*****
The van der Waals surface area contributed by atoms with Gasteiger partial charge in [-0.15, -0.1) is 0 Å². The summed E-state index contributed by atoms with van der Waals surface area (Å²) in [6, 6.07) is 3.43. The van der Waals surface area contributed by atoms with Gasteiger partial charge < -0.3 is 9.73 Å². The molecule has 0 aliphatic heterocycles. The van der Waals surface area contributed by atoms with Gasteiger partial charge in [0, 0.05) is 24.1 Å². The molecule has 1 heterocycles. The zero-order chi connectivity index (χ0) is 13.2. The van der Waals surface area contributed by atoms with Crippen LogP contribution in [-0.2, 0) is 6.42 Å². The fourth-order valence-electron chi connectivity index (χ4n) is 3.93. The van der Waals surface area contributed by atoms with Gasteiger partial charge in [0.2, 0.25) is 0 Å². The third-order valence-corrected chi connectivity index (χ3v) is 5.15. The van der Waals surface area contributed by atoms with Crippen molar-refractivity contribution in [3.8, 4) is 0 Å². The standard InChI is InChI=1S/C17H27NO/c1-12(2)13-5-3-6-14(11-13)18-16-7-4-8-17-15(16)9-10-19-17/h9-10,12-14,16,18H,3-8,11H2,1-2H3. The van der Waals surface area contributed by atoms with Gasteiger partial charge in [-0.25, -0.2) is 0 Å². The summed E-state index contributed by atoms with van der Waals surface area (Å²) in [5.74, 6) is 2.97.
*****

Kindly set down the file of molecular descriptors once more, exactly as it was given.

The van der Waals surface area contributed by atoms with Gasteiger partial charge in [-0.15, -0.1) is 0 Å². The summed E-state index contributed by atoms with van der Waals surface area (Å²) in [6, 6.07) is 3.43. The van der Waals surface area contributed by atoms with Gasteiger partial charge < -0.3 is 9.73 Å². The molecule has 0 aliphatic heterocycles. The van der Waals surface area contributed by atoms with Gasteiger partial charge in [0, 0.05) is 24.1 Å². The molecule has 1 heterocycles. The zero-order chi connectivity index (χ0) is 13.2. The van der Waals surface area contributed by atoms with Crippen LogP contribution in [-0.2, 0) is 6.42 Å². The fourth-order valence-electron chi connectivity index (χ4n) is 3.93. The van der Waals surface area contributed by atoms with Gasteiger partial charge in [0.2, 0.25) is 0 Å². The third-order valence-corrected chi connectivity index (χ3v) is 5.15. The van der Waals surface area contributed by atoms with Crippen molar-refractivity contribution in [3.8, 4) is 0 Å². The standard InChI is InChI=1S/C17H27NO/c1-12(2)13-5-3-6-14(11-13)18-16-7-4-8-17-15(16)9-10-19-17/h9-10,12-14,16,18H,3-8,11H2,1-2H3. The van der Waals surface area contributed by atoms with Gasteiger partial charge in [-0.25, -0.2) is 0 Å². The summed E-state index contributed by atoms with van der Waals surface area (Å²) in [5.74, 6) is 2.97.